time to find any particular volume. Which is it that this odd molecule desires?"
"It is the one called 'The Milky Way,'" Dr. Thaddeus falteringly replied.
"All right," said the sub- librarian, "I will find it if I can."
Some three weeks later, he returned, explaining that the extraordinarily
efficient card index in the galactic section of the library had enabled him
to locate the galaxy as number QX 321,762. "We have employed," he said, "all
the five thousand clerks in the galactic section on this search. Perhaps you
would like to see the clerk who is specially concerned with the galaxy in
question?" The clerk was sent for and turned out to be an octahedron with
an eye in each face and a mouth in one of them. He was surprised and dazed
to find himself in such a glittering region, away from the shadowy limbo of
his shelves. Pulling himself together, he asked, rather shyly, "What is it
you wish to know about my galaxy?" Dr. Thaddeus spoke up: "What I want is
to know about the Solar System, a collection of heavenly bodies revolving
about one of the stars in your galaxy. The star about which they revolve is
called 'the Sun.'" "Humph," said the librarian of the Milky Way, "it was hard
enough to hit upon the right galaxy, but to hit upon the right star in the
galaxy is far more difficult. I know that there are about three hundred billion
stars in the galaxy, but I have no knowledge, myself, that would distinguish
one of them from another. I believe, however, that at one time a list of
the whole three hundred billion was demanded by the Administration and that
it is still stored in the basement. If you think it worth while, I will engage
special labor from the Other Place to search for this particular star."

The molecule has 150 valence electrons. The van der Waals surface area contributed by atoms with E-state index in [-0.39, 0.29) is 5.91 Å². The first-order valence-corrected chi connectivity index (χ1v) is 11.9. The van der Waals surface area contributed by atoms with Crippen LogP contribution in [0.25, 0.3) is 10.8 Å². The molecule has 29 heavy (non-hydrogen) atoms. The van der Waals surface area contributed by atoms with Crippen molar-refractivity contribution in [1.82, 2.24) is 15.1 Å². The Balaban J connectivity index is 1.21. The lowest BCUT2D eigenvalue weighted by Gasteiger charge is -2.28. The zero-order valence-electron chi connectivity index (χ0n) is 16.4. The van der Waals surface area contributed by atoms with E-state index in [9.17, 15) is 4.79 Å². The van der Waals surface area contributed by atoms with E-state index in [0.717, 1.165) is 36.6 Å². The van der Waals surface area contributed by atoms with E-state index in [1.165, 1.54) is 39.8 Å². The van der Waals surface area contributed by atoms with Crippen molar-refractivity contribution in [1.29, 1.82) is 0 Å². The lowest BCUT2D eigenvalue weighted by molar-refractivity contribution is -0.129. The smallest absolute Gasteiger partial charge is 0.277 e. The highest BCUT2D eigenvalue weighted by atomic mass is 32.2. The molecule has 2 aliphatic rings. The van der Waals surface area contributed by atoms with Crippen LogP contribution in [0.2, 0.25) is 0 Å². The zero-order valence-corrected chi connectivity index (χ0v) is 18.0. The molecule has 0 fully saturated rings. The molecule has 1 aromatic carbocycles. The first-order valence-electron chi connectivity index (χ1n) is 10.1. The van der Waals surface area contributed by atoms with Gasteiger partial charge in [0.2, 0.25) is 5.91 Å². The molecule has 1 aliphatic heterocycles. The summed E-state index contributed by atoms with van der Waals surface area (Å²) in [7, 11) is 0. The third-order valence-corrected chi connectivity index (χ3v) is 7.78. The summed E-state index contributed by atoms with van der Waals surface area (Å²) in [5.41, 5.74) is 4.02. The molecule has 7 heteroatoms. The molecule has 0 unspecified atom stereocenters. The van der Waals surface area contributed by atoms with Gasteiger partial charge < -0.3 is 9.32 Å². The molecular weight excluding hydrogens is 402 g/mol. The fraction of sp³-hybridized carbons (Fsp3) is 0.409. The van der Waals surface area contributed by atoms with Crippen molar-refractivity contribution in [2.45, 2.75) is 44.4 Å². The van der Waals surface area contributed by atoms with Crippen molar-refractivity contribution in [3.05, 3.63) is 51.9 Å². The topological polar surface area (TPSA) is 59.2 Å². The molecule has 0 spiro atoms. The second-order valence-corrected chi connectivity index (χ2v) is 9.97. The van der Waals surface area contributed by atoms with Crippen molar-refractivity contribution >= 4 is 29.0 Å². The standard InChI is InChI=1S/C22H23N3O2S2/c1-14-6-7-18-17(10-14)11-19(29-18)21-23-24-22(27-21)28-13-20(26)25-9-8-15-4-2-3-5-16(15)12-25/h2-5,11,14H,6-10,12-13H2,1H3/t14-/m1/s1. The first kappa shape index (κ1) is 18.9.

It was agreed that, since the question had arisen and since Dr. Thaddeus
was evidently suffering some distress, this might be the wisest course.
Several years later, a very weary and dispirited tetrahedron presented
himself before the galactic sub-librarian. "I have," he said, "at last discovered
the particular star concerning which inquiries have been made, but I am quite
at a loss to imagine why it has aroused any special interest. It closely resembles
a great many other stars in the same galaxy. It is of average size and
temperature, and is surrounded by very much smaller bodies called 'planets.'
After minute investigation, I discovered that some, at least, of these planets
have parasites, and I think that this thing which has been making inquiries
must be one of them."
At this point, Dr. Thaddeus burst out in a passionate and indignant lament:
"Why, oh why, did the Creator conceal from us poor inhabitants of Earth that
it was not we who prompted Him to create the Heavens? Throughout my long life,
I have served Him diligently, believing that He would notice my service and
reward me with Eternal Bliss. And now, it seems that He was not even aware
that I existed. You tell me that I am an infinitesimal animalcule on a tiny
body revolving round an insignificant member of a collection of three hundred
billion stars, which is only one of many millions of such collections. I
cannot bear it, and can no longer adore my Creator." "Very well," said the
janitor, "then you can go to the Other Place."
Here the theologian awoke. "The power of Satan over our sleeping imagination
is terrifying," he muttered.